Increased market participation by retail traders means that even if the Fed delivers on its promise to raise rates, it won’t necessarily keep people from investing, said JJ Kinahan, chief market strategist at TD Ameritrade.
Instead, it could stir them towards other vehicles that may not have been a great choice over the past five years but suddenly could look more attractive, such as bonds.
“These are people who can start to understand the different products that they can choose for their own financial futures,” Kinahan said. “The market is constantly changing, and this is one more way.”
Ashley Duncan has changed with the market. The 29-year-old from Dallas followed a trajectory similar to many other traders. She started buying up meme stocks when she heard about GameStop in late January. That led her to cryptocurrencies and then to NFTs, which is where she struck gold.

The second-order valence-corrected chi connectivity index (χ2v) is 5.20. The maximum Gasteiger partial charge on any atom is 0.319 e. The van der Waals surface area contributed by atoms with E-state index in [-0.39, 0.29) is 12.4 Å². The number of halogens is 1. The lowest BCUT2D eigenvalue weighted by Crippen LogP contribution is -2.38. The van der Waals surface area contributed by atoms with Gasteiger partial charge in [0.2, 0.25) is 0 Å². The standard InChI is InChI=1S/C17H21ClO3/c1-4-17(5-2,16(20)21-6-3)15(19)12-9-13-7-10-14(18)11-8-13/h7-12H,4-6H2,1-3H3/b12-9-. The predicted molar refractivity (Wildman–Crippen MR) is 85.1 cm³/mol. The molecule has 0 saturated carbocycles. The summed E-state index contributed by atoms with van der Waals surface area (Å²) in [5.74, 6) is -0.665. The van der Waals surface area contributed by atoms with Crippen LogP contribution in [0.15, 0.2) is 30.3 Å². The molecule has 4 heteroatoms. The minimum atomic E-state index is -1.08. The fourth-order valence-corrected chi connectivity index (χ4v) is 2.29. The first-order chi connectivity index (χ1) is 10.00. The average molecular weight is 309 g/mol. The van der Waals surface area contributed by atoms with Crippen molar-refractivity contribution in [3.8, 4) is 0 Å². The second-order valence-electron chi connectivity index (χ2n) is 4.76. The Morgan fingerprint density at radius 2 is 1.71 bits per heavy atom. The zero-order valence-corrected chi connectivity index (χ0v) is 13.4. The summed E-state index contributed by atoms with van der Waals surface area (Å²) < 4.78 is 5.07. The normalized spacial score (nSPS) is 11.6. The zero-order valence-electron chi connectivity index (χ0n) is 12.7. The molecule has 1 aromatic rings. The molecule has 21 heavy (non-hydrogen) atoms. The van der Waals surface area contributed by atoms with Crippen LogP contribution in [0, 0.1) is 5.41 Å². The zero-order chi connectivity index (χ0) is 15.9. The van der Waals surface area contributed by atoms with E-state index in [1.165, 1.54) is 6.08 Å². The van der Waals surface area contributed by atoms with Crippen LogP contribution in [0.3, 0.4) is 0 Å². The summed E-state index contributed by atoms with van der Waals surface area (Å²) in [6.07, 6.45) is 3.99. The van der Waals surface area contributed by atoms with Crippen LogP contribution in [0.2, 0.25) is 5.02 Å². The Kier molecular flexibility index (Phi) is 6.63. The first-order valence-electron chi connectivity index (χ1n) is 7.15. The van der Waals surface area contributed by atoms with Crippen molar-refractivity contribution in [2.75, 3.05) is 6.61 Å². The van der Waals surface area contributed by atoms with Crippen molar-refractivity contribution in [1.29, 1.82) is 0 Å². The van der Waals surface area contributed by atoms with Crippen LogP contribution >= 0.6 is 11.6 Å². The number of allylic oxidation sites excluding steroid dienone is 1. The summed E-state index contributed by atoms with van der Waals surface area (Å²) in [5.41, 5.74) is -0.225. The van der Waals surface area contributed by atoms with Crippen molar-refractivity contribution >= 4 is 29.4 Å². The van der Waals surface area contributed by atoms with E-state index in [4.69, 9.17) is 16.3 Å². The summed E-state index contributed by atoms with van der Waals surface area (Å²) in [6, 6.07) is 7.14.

“With stocks, that was kind of my base,” she said. “That was where I made the money to fund what I have now.”
What she has now is a lucrative NFT business partnering with the American Cancer Society. Duncan says she initially made some $20,000 on a combination of meme and cannabis stocks in early 2021. She sold half and put that money into crypto. Her time in crypto led to what is called the “Crypto Titties” project. She is currently plotting her next NFT endeavor called “She Survives.”
Inflation — and how the Fed responds — is forcing retail investors to recalibrate. In October, Drew Wisdom — a 30-year-old real-estate asset manager from Louisville who started investing in meme stocks during last year’s wave — kept coming across articles from financial influencers (or “finfluencers”) warning about inflation. He liquidated a significant portion of his stock portfolio and transitioned into crypto.